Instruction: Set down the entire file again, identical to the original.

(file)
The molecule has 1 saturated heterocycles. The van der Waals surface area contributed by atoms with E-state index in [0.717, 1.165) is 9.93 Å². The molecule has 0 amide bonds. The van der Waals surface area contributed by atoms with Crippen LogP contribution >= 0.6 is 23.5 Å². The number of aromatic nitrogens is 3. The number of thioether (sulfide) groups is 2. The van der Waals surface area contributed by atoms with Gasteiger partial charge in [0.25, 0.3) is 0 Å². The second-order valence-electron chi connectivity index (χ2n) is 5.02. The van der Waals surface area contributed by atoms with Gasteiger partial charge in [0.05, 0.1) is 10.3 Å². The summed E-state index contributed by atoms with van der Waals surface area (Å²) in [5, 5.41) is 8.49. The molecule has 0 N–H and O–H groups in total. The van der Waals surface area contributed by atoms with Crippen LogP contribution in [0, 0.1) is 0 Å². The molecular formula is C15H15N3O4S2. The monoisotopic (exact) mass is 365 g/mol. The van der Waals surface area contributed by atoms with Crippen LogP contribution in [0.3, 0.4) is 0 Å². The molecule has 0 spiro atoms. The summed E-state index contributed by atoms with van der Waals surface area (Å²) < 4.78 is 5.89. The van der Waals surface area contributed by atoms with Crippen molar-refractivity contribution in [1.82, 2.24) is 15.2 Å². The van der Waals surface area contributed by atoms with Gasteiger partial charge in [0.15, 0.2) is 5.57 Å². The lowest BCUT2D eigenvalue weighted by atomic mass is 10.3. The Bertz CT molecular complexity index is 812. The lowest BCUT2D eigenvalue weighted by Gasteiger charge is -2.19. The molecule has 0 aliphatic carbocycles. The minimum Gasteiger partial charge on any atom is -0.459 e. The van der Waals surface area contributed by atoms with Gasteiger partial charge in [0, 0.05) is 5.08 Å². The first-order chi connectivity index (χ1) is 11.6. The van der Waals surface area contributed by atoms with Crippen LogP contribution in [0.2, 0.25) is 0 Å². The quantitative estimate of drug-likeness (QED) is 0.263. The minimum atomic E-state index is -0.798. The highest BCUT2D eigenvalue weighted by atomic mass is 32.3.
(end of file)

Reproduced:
The molecule has 1 saturated heterocycles. The van der Waals surface area contributed by atoms with E-state index in [0.717, 1.165) is 9.93 Å². The molecule has 0 amide bonds. The van der Waals surface area contributed by atoms with Crippen LogP contribution >= 0.6 is 23.5 Å². The number of aromatic nitrogens is 3. The number of thioether (sulfide) groups is 2. The van der Waals surface area contributed by atoms with Gasteiger partial charge in [0.25, 0.3) is 0 Å². The second-order valence-electron chi connectivity index (χ2n) is 5.02. The van der Waals surface area contributed by atoms with Gasteiger partial charge in [0.05, 0.1) is 10.3 Å². The summed E-state index contributed by atoms with van der Waals surface area (Å²) in [5, 5.41) is 8.49. The molecule has 0 N–H and O–H groups in total. The van der Waals surface area contributed by atoms with Crippen LogP contribution in [0, 0.1) is 0 Å². The molecular formula is C15H15N3O4S2. The monoisotopic (exact) mass is 365 g/mol. The van der Waals surface area contributed by atoms with Crippen LogP contribution in [0.3, 0.4) is 0 Å². The molecule has 0 spiro atoms. The summed E-state index contributed by atoms with van der Waals surface area (Å²) < 4.78 is 5.89. The van der Waals surface area contributed by atoms with Crippen molar-refractivity contribution in [1.82, 2.24) is 15.2 Å². The van der Waals surface area contributed by atoms with Gasteiger partial charge in [0.15, 0.2) is 5.57 Å². The lowest BCUT2D eigenvalue weighted by atomic mass is 10.3. The Bertz CT molecular complexity index is 812. The lowest BCUT2D eigenvalue weighted by Gasteiger charge is -2.19. The molecule has 0 aliphatic carbocycles. The minimum Gasteiger partial charge on any atom is -0.459 e. The van der Waals surface area contributed by atoms with Gasteiger partial charge in [0, 0.05) is 5.08 Å². The first-order chi connectivity index (χ1) is 11.6. The van der Waals surface area contributed by atoms with Crippen LogP contribution in [0.2, 0.25) is 0 Å². The quantitative estimate of drug-likeness (QED) is 0.263. The minimum atomic E-state index is -0.798. The highest BCUT2D eigenvalue weighted by atomic mass is 32.3.